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  • Max Stearns

On Roy Moore -- with update

Quick update: Wow! I've never been quite so happy to be wrong! Thank you Alabamans, or more specifically those who demonstrated that decency still matters.

Original post:

I thought we had reached the height of cynicism, but alas, there are always greater heights to be reached. So a pro-Trump group sends a 12 year old girl to do a one-on-one interview with Roy Moore. What is the point, you might ask? Well to this observer, it's quite clear: to show that he's not going to do anything untoward to her. And so, the reasoning--unstated but all to obvious to anyone paying attention--is that he must not be a child molester!

Now, for those who really are paying attention, we know that he's not alleged to be a pedophile. He's not sexually attracted to prepubescent girls. And even if he were, he certainly would not have gone after this girl in this setting. Instead, he is alleged to target post-pubescent underage girls, including young teenagers. This cynical video certainly does nothing to dispel that one way or the other. But the creators of this "charming" civics lesson for today's Alabama youth weren't motivated by nuance.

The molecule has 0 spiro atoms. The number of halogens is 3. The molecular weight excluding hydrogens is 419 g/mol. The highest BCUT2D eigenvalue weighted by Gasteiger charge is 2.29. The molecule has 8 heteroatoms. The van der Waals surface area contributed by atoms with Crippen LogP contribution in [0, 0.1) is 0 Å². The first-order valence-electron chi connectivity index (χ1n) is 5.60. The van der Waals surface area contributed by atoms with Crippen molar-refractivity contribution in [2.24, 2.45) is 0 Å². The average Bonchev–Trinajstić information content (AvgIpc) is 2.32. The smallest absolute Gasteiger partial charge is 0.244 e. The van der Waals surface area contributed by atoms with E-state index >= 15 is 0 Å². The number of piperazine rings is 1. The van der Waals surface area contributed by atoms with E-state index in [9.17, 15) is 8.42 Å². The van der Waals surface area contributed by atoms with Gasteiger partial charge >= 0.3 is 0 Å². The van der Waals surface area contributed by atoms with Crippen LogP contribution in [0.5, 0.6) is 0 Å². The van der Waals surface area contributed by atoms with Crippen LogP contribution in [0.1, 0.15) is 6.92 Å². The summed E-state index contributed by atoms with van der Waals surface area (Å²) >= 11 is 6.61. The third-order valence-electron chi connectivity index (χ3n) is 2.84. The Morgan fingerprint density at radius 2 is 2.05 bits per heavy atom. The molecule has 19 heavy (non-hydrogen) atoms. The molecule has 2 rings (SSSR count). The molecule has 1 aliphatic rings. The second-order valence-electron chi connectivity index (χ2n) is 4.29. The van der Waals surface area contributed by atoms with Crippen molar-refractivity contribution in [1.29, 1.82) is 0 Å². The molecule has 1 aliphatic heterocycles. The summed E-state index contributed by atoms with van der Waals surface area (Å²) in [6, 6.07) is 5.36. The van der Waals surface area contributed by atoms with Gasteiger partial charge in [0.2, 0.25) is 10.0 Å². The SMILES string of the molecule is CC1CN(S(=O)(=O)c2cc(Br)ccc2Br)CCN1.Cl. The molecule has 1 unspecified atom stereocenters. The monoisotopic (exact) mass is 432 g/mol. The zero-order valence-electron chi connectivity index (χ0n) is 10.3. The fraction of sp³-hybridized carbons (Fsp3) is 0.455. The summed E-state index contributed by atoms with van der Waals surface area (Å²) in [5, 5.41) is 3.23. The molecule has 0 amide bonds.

I won't take a bet against the interest of our nation, but if I did, I'd bet on Roy Moore winning. I'm on a conference panel tomorrow discussing something called the "prominence effect." It was developed by psychologist Paul Slovic, and given its name by Amos Tversky. The idea is that when one of two considerations are given equal value, and when one is more prominent, then even if you raise the value of the other, people will tend to select the more prominent consideration in an ultimate choice. A lesson of Election 2016 is that when an election is "about" one candidate, that candidate, the prominent one, is apt to win. This is true no matter how much you demonstrate his failings or try to prop up the other. Brace yourselves. I fear we will relearn this lesson tomorrow.

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